Changing the supply situation by halting pipeline construction will not alter the insatiable American demand for fuel. Now, instead of buying more oil from our ally and neighbor Canada, we’ll be importing such fuel from repressive (and often antagonistic) states like Saudi Arabia, Russia, and Venezuela. American energy independence is not only an issue of nationalism, it allows us far more freedom in foreign relations. If we continue to develop our own resources and partner with stable, long-term allies like Canada, we can have the whip hand in our relations with other oil-producing states. The fracking revolution and the success of American energy production and refining have bolstered our economy and our strength abroad. Gone are the days of kowtowing to OPEC diktats and basing our foreign policy on keeping the oil flowing into our ports; that is, unless the Biden administration and its progressive allies get their way on domestic energy production.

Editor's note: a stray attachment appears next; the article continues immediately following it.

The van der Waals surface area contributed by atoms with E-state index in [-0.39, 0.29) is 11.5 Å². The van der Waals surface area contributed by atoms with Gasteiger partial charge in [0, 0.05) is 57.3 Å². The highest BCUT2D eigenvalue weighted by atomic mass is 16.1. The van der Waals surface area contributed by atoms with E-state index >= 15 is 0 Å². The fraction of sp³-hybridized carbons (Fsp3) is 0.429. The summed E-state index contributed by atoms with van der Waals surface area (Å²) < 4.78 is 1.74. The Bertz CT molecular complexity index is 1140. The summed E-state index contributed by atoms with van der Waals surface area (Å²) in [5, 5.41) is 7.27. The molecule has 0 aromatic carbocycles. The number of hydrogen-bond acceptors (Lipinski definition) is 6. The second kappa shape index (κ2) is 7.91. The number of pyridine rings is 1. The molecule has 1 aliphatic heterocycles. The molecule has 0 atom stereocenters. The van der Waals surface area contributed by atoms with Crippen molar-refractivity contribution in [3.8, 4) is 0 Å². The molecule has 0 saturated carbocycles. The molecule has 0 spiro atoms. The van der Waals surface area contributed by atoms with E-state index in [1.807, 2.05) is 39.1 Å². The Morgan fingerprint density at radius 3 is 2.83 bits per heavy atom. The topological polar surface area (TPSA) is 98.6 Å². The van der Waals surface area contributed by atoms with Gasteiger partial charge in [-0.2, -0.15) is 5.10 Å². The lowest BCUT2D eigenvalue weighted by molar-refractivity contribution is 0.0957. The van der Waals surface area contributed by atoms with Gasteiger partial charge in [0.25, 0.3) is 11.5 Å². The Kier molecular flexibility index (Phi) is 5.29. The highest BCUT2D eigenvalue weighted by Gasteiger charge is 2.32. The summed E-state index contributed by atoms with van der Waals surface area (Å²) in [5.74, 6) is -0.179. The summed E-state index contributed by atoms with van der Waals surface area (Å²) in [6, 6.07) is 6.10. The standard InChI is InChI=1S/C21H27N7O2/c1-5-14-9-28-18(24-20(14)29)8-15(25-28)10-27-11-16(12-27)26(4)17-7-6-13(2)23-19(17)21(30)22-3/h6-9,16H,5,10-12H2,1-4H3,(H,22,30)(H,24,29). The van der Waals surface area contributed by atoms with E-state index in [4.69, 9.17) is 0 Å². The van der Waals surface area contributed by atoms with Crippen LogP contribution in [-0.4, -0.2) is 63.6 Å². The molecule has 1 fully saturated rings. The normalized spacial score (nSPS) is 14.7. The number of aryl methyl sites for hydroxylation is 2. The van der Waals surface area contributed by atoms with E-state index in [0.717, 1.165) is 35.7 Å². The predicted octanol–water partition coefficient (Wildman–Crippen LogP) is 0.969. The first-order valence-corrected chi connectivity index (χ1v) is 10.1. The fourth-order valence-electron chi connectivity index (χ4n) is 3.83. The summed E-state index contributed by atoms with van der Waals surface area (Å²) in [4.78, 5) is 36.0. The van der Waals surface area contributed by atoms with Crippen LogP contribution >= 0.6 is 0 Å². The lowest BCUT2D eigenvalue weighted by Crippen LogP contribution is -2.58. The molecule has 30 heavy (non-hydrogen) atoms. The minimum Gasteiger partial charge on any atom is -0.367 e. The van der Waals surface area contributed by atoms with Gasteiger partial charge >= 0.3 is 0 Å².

Speaking of foreign relations challenges brought up by the poor choice to cancel Keystone XL, we have started this new period in American politics with a slap in the face to our neighbor to the north. America’s relationship with Canada is one of the most important alliances that we have. We share a continent, a culture, a language (at least part of the time), and a history of liberalism and economic cooperation. We also used to work together on large-scale, long-term projects meant to tie our nations closer together and generate prosperity in both countries. Keystone XL was to be one of those projects, but we have clearly not held up our end of the bargain. The pipeline has been in the works since at least 2008 and it is frankly embarrassing that we cannot get our politicians to be consistent enough to complete such an important infrastructure project. I’m not alone in thinking this either; Alberta’s Premier has spoken out against the cancellation and has even called for potential trade sanctions on the US for backing out. He said that “It is a insult directed at the United States most important ally and trading partner on day one of a new administration,” and he’s not at all wrong. Even the fairly weak-kneed Canadian Prime Minister Justin Trudeau expressed his disappointment in Biden’s decision, as he lobbied for a continuation of the project on his calls with Biden before the inauguration.